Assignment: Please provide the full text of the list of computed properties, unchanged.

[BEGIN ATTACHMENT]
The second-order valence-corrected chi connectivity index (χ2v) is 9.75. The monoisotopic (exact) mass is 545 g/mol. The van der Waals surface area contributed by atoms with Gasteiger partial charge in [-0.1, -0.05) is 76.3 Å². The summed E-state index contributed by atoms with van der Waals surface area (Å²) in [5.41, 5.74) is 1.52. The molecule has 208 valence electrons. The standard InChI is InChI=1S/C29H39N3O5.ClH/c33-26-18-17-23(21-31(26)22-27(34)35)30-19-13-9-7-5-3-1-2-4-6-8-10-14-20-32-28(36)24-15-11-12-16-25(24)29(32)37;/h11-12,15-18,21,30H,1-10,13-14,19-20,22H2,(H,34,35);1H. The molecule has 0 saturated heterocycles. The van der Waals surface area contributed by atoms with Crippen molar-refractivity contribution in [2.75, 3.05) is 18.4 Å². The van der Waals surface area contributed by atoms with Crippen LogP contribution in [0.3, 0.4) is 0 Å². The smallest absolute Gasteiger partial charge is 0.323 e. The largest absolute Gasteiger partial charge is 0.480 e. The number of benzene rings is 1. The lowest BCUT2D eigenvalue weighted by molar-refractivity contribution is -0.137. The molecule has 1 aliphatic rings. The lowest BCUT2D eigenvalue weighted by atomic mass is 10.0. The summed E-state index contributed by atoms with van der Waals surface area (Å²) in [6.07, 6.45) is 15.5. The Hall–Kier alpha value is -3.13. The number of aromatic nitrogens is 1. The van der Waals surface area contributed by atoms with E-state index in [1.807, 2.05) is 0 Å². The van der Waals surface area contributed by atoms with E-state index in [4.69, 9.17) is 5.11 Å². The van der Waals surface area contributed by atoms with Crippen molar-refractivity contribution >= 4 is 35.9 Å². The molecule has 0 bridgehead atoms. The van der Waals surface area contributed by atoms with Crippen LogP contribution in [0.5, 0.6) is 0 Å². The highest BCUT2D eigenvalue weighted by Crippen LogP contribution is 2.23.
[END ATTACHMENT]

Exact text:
The second-order valence-corrected chi connectivity index (χ2v) is 9.75. The monoisotopic (exact) mass is 545 g/mol. The van der Waals surface area contributed by atoms with Gasteiger partial charge in [-0.1, -0.05) is 76.3 Å². The summed E-state index contributed by atoms with van der Waals surface area (Å²) in [5.41, 5.74) is 1.52. The molecule has 208 valence electrons. The standard InChI is InChI=1S/C29H39N3O5.ClH/c33-26-18-17-23(21-31(26)22-27(34)35)30-19-13-9-7-5-3-1-2-4-6-8-10-14-20-32-28(36)24-15-11-12-16-25(24)29(32)37;/h11-12,15-18,21,30H,1-10,13-14,19-20,22H2,(H,34,35);1H. The molecule has 0 saturated heterocycles. The van der Waals surface area contributed by atoms with Crippen molar-refractivity contribution in [2.75, 3.05) is 18.4 Å². The van der Waals surface area contributed by atoms with Crippen LogP contribution in [0.3, 0.4) is 0 Å². The smallest absolute Gasteiger partial charge is 0.323 e. The largest absolute Gasteiger partial charge is 0.480 e. The number of benzene rings is 1. The lowest BCUT2D eigenvalue weighted by molar-refractivity contribution is -0.137. The molecule has 1 aliphatic rings. The lowest BCUT2D eigenvalue weighted by atomic mass is 10.0. The summed E-state index contributed by atoms with van der Waals surface area (Å²) in [6.07, 6.45) is 15.5. The Hall–Kier alpha value is -3.13. The number of aromatic nitrogens is 1. The van der Waals surface area contributed by atoms with E-state index in [1.807, 2.05) is 0 Å². The van der Waals surface area contributed by atoms with E-state index in [4.69, 9.17) is 5.11 Å². The van der Waals surface area contributed by atoms with Crippen molar-refractivity contribution >= 4 is 35.9 Å². The molecule has 0 bridgehead atoms. The van der Waals surface area contributed by atoms with Crippen LogP contribution in [0.5, 0.6) is 0 Å². The highest BCUT2D eigenvalue weighted by Crippen LogP contribution is 2.23.